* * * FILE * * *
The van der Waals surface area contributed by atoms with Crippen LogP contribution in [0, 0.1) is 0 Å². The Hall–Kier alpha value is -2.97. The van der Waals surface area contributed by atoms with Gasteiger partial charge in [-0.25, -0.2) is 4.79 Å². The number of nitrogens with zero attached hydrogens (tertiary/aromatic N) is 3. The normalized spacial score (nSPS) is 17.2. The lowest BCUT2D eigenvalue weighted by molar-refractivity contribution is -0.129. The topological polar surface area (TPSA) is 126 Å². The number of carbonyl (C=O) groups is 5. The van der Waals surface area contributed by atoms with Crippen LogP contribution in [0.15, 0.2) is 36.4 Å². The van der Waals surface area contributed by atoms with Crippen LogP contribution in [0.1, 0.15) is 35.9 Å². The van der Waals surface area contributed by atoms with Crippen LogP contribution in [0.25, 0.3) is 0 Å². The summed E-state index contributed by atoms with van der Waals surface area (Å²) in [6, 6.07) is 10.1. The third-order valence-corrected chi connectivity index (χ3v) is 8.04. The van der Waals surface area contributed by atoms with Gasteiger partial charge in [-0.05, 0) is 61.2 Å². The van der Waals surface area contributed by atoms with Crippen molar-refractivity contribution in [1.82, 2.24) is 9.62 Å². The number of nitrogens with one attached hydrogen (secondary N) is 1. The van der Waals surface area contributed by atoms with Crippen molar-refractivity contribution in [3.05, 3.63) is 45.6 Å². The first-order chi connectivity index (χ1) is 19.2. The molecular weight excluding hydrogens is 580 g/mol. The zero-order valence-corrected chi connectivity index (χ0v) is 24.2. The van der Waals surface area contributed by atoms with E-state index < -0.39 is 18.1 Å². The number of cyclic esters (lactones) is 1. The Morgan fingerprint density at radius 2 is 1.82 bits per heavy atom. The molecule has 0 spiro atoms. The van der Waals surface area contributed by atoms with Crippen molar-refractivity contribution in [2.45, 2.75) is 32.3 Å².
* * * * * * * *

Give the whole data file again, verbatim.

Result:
The van der Waals surface area contributed by atoms with Crippen LogP contribution in [0, 0.1) is 0 Å². The Hall–Kier alpha value is -2.97. The van der Waals surface area contributed by atoms with Gasteiger partial charge in [-0.25, -0.2) is 4.79 Å². The number of nitrogens with zero attached hydrogens (tertiary/aromatic N) is 3. The normalized spacial score (nSPS) is 17.2. The lowest BCUT2D eigenvalue weighted by molar-refractivity contribution is -0.129. The topological polar surface area (TPSA) is 126 Å². The number of carbonyl (C=O) groups is 5. The van der Waals surface area contributed by atoms with Crippen LogP contribution in [0.15, 0.2) is 36.4 Å². The van der Waals surface area contributed by atoms with Crippen LogP contribution in [0.1, 0.15) is 35.9 Å². The van der Waals surface area contributed by atoms with Crippen LogP contribution in [0.25, 0.3) is 0 Å². The summed E-state index contributed by atoms with van der Waals surface area (Å²) in [6, 6.07) is 10.1. The third-order valence-corrected chi connectivity index (χ3v) is 8.04. The van der Waals surface area contributed by atoms with Gasteiger partial charge in [-0.05, 0) is 61.2 Å². The van der Waals surface area contributed by atoms with Crippen molar-refractivity contribution in [1.82, 2.24) is 9.62 Å². The number of nitrogens with one attached hydrogen (secondary N) is 1. The van der Waals surface area contributed by atoms with Crippen molar-refractivity contribution in [3.05, 3.63) is 45.6 Å². The first-order chi connectivity index (χ1) is 19.2. The molecular weight excluding hydrogens is 580 g/mol. The zero-order valence-corrected chi connectivity index (χ0v) is 24.2. The van der Waals surface area contributed by atoms with E-state index < -0.39 is 18.1 Å². The number of cyclic esters (lactones) is 1. The Morgan fingerprint density at radius 2 is 1.82 bits per heavy atom. The molecule has 0 spiro atoms. The van der Waals surface area contributed by atoms with Crippen molar-refractivity contribution in [2.45, 2.75) is 32.3 Å².